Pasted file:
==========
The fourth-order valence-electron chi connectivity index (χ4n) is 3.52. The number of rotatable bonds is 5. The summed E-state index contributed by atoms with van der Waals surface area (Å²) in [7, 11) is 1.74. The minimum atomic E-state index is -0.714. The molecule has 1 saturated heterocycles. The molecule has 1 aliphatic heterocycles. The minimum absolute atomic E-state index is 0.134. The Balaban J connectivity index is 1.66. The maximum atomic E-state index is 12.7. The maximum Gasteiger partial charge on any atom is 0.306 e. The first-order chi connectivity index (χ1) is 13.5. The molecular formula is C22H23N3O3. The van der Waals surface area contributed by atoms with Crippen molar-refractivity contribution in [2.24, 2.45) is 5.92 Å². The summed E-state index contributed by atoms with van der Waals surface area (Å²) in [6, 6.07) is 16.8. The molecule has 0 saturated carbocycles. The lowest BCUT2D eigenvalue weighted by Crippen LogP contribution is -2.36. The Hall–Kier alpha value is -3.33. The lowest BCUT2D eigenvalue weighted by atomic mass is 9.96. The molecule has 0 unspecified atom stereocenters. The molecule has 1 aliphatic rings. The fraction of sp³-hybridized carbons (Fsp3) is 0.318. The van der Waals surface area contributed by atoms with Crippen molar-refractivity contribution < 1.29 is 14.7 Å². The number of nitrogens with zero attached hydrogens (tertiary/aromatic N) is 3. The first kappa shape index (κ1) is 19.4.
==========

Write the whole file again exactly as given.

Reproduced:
The fourth-order valence-electron chi connectivity index (χ4n) is 3.52. The number of rotatable bonds is 5. The summed E-state index contributed by atoms with van der Waals surface area (Å²) in [7, 11) is 1.74. The minimum atomic E-state index is -0.714. The molecule has 1 saturated heterocycles. The molecule has 1 aliphatic heterocycles. The minimum absolute atomic E-state index is 0.134. The Balaban J connectivity index is 1.66. The maximum atomic E-state index is 12.7. The maximum Gasteiger partial charge on any atom is 0.306 e. The first-order chi connectivity index (χ1) is 13.5. The molecular formula is C22H23N3O3. The van der Waals surface area contributed by atoms with Crippen molar-refractivity contribution in [2.24, 2.45) is 5.92 Å². The summed E-state index contributed by atoms with van der Waals surface area (Å²) in [6, 6.07) is 16.8. The molecule has 0 saturated carbocycles. The lowest BCUT2D eigenvalue weighted by Crippen LogP contribution is -2.36. The Hall–Kier alpha value is -3.33. The lowest BCUT2D eigenvalue weighted by atomic mass is 9.96. The molecule has 0 unspecified atom stereocenters. The molecule has 1 aliphatic rings. The fraction of sp³-hybridized carbons (Fsp3) is 0.318. The van der Waals surface area contributed by atoms with Crippen molar-refractivity contribution < 1.29 is 14.7 Å². The number of nitrogens with zero attached hydrogens (tertiary/aromatic N) is 3. The first kappa shape index (κ1) is 19.4.